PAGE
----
The July-August issue of Domus 1070 focuses on whether or not contemporary architecture can change the past. Guest Editor 2022 Jean Nouvel, in his editorial, talks about a new trend for architecture: prolonging the life of buildings by interweaving the existing with new inventions, such as Viollet-le-Duc. “Will architecture seize these opportunities for osmosis to prove that it is still capable of surprising, inventing, and accommodating period testimonies?”
This is followed in the Essays by Jorge Otero-Pailos, lecturer and director of the Historic Preservation course at Columbia University’s GSAPP, who critiques the need to think about architectural design also through the life cycle of its components: a way of creating meaning by relocating materials through space and time. Following this, architect Laura Fregolent reflects on the pressure exerted by tourism on Venice and the main Italian and European historical centers, which has heavy implications on the physical and social fabric of cities.
The first part of the Architecture section is dedicated to the work of Neri&Hu. The Shanghai studio reveals great mastery in working with proportions, surfaces, textures and details, eschewing the rhetoric of form. Their projects include The Waterhouse at South Bund, in Shanghai, reuse of a former military building used by the Japanese army in the 1930s. Fuzhou Teahouse follows this, a tea house imagined as a building resting on a rock. The Chuan Malt Whisky Distillery 30, in Shenzhen, on the other hand, is a project for a distillery for the first whisky produced in China by Pernod Ricard. Closing the sequence is Nantou City Guesthouse 28, an 11-room guesthouse in the city of Nantou.
The section continues with the Rotterdam Rooftop Walk project by MVRDV in Rotterdam. Realized for Rotterdam Architecture Month, the suspended walk draws attention to urban rooftops and their potential as public spaces. On the other hand, the Shiroiya Hotel by Sou Fujimoto Architects is part of the redevelopment of the city center, the project aims to renovate and expand the existing hotel. SO-IL and Freaks Architecture present a large undulating surface of cast-in-place concrete incorporating three buildings of an old disused glass factory. Finally, Serge Schoemaker tells us about the renovation of a military fort near the Dutch town of Hoofddorp.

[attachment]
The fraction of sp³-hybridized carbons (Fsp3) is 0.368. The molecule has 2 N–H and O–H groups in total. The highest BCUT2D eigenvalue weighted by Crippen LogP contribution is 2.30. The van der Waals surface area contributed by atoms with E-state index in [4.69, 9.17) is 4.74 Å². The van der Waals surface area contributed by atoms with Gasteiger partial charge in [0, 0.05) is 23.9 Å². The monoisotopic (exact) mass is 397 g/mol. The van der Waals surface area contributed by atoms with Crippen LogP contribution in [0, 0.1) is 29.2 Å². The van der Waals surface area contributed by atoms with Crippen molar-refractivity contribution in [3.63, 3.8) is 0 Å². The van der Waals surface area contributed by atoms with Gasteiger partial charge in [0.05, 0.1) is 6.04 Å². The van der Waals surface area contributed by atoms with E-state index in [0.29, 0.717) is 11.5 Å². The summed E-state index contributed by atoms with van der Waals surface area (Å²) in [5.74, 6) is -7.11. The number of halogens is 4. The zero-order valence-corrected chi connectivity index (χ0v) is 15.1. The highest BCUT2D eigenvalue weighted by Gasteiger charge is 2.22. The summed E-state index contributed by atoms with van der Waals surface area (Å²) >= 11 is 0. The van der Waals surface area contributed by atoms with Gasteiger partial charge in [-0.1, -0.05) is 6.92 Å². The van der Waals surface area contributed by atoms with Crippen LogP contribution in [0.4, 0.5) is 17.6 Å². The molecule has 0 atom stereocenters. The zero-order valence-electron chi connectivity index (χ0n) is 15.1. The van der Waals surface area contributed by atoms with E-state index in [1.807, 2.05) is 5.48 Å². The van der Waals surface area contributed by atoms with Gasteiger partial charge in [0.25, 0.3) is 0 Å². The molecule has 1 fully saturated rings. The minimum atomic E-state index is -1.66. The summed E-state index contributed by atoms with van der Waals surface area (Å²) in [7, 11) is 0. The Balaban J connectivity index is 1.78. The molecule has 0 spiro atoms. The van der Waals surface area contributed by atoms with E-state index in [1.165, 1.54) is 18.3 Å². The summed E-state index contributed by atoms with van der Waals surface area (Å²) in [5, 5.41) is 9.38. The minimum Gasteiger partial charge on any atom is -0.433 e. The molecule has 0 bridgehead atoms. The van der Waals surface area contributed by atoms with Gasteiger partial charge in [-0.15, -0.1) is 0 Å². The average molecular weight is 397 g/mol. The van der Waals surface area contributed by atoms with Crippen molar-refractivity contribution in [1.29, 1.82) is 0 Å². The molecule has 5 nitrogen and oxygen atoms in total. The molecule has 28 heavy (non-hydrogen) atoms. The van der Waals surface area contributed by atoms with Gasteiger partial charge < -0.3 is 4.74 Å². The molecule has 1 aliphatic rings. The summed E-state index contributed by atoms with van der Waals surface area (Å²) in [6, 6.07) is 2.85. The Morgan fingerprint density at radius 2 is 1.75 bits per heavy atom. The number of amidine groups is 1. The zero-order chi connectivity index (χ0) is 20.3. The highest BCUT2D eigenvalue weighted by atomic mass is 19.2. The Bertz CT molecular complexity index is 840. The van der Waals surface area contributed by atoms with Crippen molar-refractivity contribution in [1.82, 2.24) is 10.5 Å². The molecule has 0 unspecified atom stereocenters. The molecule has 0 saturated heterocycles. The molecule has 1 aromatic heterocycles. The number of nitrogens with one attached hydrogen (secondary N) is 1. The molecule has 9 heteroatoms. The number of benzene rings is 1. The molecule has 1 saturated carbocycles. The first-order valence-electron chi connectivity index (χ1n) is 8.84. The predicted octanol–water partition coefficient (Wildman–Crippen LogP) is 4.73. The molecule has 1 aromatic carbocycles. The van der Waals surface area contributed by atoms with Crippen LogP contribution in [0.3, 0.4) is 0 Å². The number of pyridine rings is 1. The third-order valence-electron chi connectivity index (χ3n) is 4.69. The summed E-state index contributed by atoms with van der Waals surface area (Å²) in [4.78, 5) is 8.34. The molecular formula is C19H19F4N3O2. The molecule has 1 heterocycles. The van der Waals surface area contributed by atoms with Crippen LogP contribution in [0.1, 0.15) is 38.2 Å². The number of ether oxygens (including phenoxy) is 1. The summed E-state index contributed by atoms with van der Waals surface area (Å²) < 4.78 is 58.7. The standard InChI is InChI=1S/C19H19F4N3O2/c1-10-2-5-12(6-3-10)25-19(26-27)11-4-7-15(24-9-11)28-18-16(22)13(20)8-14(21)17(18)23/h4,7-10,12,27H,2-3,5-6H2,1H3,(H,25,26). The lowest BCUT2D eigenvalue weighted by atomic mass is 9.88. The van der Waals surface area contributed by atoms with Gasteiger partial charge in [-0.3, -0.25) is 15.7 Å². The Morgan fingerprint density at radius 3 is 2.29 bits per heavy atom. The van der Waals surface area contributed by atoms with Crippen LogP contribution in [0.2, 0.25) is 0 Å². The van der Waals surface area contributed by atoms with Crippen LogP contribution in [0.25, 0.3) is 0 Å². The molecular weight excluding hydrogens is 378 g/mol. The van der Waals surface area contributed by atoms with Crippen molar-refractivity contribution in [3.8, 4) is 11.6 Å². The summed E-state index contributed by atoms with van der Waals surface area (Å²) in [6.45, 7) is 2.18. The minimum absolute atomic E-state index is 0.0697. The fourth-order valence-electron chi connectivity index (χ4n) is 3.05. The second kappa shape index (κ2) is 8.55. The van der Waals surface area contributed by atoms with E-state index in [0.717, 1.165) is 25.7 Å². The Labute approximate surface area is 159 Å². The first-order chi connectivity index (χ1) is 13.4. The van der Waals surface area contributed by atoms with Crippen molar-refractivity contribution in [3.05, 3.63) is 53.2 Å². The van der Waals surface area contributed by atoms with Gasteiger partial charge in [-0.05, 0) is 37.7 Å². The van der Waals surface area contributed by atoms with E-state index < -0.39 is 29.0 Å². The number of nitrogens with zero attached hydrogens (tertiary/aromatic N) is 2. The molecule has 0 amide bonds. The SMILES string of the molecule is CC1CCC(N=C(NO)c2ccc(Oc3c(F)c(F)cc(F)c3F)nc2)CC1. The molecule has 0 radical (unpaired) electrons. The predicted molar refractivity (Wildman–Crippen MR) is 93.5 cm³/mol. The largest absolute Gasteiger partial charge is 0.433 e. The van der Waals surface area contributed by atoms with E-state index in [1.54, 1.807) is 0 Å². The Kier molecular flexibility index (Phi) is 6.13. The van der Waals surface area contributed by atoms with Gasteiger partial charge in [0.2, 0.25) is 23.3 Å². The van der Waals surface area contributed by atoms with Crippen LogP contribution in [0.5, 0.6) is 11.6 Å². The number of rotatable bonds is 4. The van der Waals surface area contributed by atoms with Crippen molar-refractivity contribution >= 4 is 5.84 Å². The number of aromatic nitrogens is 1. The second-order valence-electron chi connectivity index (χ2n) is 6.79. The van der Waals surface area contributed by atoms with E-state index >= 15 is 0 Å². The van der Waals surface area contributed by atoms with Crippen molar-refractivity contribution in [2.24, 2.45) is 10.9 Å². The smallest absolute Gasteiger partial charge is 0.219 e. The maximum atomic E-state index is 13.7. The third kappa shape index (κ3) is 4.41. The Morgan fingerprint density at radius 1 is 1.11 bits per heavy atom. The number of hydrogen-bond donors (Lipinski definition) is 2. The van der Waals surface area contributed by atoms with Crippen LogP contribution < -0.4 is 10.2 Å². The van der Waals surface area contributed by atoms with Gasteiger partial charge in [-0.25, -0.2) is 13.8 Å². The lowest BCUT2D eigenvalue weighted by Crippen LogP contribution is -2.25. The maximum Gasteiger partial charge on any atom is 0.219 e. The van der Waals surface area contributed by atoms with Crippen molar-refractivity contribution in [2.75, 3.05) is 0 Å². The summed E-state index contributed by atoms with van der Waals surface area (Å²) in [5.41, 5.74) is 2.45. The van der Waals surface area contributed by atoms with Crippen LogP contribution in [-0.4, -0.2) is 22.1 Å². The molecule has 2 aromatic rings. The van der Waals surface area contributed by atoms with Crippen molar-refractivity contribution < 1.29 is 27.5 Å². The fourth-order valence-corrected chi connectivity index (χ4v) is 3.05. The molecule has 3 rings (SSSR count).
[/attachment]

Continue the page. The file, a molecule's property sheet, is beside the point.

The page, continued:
The Design pages focus on the work of Italian designer Gaetano Pesce. Design historian and critic Anty Pansera writes how, as a true pioneer, Pesce turned to design as an art form that was always attentive to social issues. Recounting his approach is a major solo exhibition dedicated to his work, which has toured China’s major museums.
The issue closes with a final reflection by journalist, former art editor and Le Monde theatre critic Olivier Schmitt. In his paper, he analyses the chain of command that governs construction everywhere, then states that “the buildings of tomorrow must also belong to all of us: to those who are sensitive to the beautiful, the just, the useful, the durable.”
This month’s Diario, pages dedicated to current affairs, is opened by the Points of View section, where editor Jane Withers and engineer Lydia Kallipoliti discuss the alternative visions that design is generating to cope with climate change. Michele De Lucchi’s new Novartis Pavilion follows: a metal shell clad with 10,000 organic photovoltaic cells. The Piovenefabi studio designs the new Camper showroom in Rome full of references, there is a bit of Sottsass, Archizoom and David Hockney, and then there is the baroque architecture of the nearby Piazza di Spagna. Andrea Bajani tells us about the flat where he wrote his novel Ogni promessa (Every promise), written in a borrowed house overlooking the sea becomes the “beacon for a writing in a storm”. Finally, publishing director Walter Mariotti talks to Mike Meiré, co-founder of the cultural production company Neo Noto to promote collaboration between artists and companies.
Attached to this double issue is the fifth issue of DomusAir, a special issue devoted entirely to transport and connections in the post-covid era. The focus of the issue is “Digital Connections. Moving beyond the physical infrastructure” and is divided into five sections: Hot Tips, topics, ideas and people at the forefront of the field of transport and aviation; Projects, the ongoing projects of stations, airports and bridges around the world; Technology, or digital innovation as a driver of change, including drones and hydrogen-powered trains; Sustainability, on the global impact of interconnections; and finally Take Off, an essay by Giulio De Carli on the construction of the infrastructure of the future.